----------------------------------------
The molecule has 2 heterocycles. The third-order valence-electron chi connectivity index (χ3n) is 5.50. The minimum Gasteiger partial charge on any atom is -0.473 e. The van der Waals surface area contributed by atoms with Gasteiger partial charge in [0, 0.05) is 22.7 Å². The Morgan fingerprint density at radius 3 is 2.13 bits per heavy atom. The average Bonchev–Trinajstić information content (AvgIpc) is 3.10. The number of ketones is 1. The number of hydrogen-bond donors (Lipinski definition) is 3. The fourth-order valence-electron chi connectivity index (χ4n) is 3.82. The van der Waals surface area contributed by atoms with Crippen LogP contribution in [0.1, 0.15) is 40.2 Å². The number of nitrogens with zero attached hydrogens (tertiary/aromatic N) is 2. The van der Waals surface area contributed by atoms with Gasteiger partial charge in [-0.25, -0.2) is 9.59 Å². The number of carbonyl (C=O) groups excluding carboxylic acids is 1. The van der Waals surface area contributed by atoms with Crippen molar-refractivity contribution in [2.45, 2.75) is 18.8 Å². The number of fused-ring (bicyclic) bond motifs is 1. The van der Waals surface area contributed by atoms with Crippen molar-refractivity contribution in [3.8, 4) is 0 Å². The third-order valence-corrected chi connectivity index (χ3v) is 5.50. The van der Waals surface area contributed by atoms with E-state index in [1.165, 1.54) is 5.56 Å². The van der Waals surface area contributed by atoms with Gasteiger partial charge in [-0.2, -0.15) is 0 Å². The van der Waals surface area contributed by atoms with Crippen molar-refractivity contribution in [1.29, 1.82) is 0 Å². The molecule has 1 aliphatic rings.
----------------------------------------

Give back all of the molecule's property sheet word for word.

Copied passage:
The molecule has 2 heterocycles. The third-order valence-electron chi connectivity index (χ3n) is 5.50. The minimum Gasteiger partial charge on any atom is -0.473 e. The van der Waals surface area contributed by atoms with Gasteiger partial charge in [0, 0.05) is 22.7 Å². The Morgan fingerprint density at radius 3 is 2.13 bits per heavy atom. The average Bonchev–Trinajstić information content (AvgIpc) is 3.10. The number of ketones is 1. The number of hydrogen-bond donors (Lipinski definition) is 3. The fourth-order valence-electron chi connectivity index (χ4n) is 3.82. The van der Waals surface area contributed by atoms with Crippen LogP contribution in [0.1, 0.15) is 40.2 Å². The number of nitrogens with zero attached hydrogens (tertiary/aromatic N) is 2. The van der Waals surface area contributed by atoms with Gasteiger partial charge in [-0.25, -0.2) is 9.59 Å². The number of carbonyl (C=O) groups excluding carboxylic acids is 1. The van der Waals surface area contributed by atoms with Crippen molar-refractivity contribution in [2.45, 2.75) is 18.8 Å². The number of fused-ring (bicyclic) bond motifs is 1. The van der Waals surface area contributed by atoms with Crippen molar-refractivity contribution in [3.8, 4) is 0 Å². The third-order valence-corrected chi connectivity index (χ3v) is 5.50. The van der Waals surface area contributed by atoms with E-state index in [1.165, 1.54) is 5.56 Å². The van der Waals surface area contributed by atoms with Gasteiger partial charge in [-0.2, -0.15) is 0 Å². The van der Waals surface area contributed by atoms with Crippen molar-refractivity contribution in [1.29, 1.82) is 0 Å². The molecule has 1 aliphatic rings.